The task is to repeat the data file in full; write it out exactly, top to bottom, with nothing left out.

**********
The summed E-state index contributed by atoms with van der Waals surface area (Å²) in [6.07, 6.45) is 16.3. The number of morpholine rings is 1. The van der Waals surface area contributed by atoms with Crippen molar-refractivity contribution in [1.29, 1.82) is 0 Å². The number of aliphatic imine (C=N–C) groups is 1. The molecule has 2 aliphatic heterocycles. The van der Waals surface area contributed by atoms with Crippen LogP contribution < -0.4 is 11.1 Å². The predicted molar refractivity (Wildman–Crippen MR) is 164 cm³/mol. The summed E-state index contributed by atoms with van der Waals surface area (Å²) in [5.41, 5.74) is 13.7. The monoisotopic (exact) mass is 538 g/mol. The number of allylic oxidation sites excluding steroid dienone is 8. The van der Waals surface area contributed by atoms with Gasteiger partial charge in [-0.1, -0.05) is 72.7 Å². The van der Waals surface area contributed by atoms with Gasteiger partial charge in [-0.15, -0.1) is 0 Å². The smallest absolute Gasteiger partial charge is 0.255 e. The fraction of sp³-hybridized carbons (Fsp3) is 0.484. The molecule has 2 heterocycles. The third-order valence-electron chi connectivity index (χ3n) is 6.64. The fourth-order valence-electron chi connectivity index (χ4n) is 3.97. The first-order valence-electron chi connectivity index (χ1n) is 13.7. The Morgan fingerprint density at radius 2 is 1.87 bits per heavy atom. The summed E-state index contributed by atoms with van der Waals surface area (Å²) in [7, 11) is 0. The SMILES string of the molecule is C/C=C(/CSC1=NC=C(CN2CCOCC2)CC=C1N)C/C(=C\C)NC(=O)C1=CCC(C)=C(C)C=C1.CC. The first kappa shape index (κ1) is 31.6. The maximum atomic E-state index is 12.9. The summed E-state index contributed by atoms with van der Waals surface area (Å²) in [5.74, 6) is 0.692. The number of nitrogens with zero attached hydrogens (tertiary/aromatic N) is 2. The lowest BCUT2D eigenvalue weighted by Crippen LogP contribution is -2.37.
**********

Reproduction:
The summed E-state index contributed by atoms with van der Waals surface area (Å²) in [6.07, 6.45) is 16.3. The number of morpholine rings is 1. The van der Waals surface area contributed by atoms with Crippen molar-refractivity contribution in [1.29, 1.82) is 0 Å². The number of aliphatic imine (C=N–C) groups is 1. The molecule has 2 aliphatic heterocycles. The van der Waals surface area contributed by atoms with Crippen LogP contribution < -0.4 is 11.1 Å². The predicted molar refractivity (Wildman–Crippen MR) is 164 cm³/mol. The summed E-state index contributed by atoms with van der Waals surface area (Å²) in [5.41, 5.74) is 13.7. The monoisotopic (exact) mass is 538 g/mol. The number of allylic oxidation sites excluding steroid dienone is 8. The van der Waals surface area contributed by atoms with Gasteiger partial charge in [-0.1, -0.05) is 72.7 Å². The van der Waals surface area contributed by atoms with Gasteiger partial charge in [-0.15, -0.1) is 0 Å². The smallest absolute Gasteiger partial charge is 0.255 e. The fraction of sp³-hybridized carbons (Fsp3) is 0.484. The molecule has 2 heterocycles. The third-order valence-electron chi connectivity index (χ3n) is 6.64. The fourth-order valence-electron chi connectivity index (χ4n) is 3.97. The first-order valence-electron chi connectivity index (χ1n) is 13.7. The Morgan fingerprint density at radius 2 is 1.87 bits per heavy atom. The summed E-state index contributed by atoms with van der Waals surface area (Å²) in [7, 11) is 0. The SMILES string of the molecule is C/C=C(/CSC1=NC=C(CN2CCOCC2)CC=C1N)C/C(=C\C)NC(=O)C1=CCC(C)=C(C)C=C1.CC. The first kappa shape index (κ1) is 31.6. The maximum atomic E-state index is 12.9. The summed E-state index contributed by atoms with van der Waals surface area (Å²) in [5.74, 6) is 0.692. The number of nitrogens with zero attached hydrogens (tertiary/aromatic N) is 2. The lowest BCUT2D eigenvalue weighted by Crippen LogP contribution is -2.37.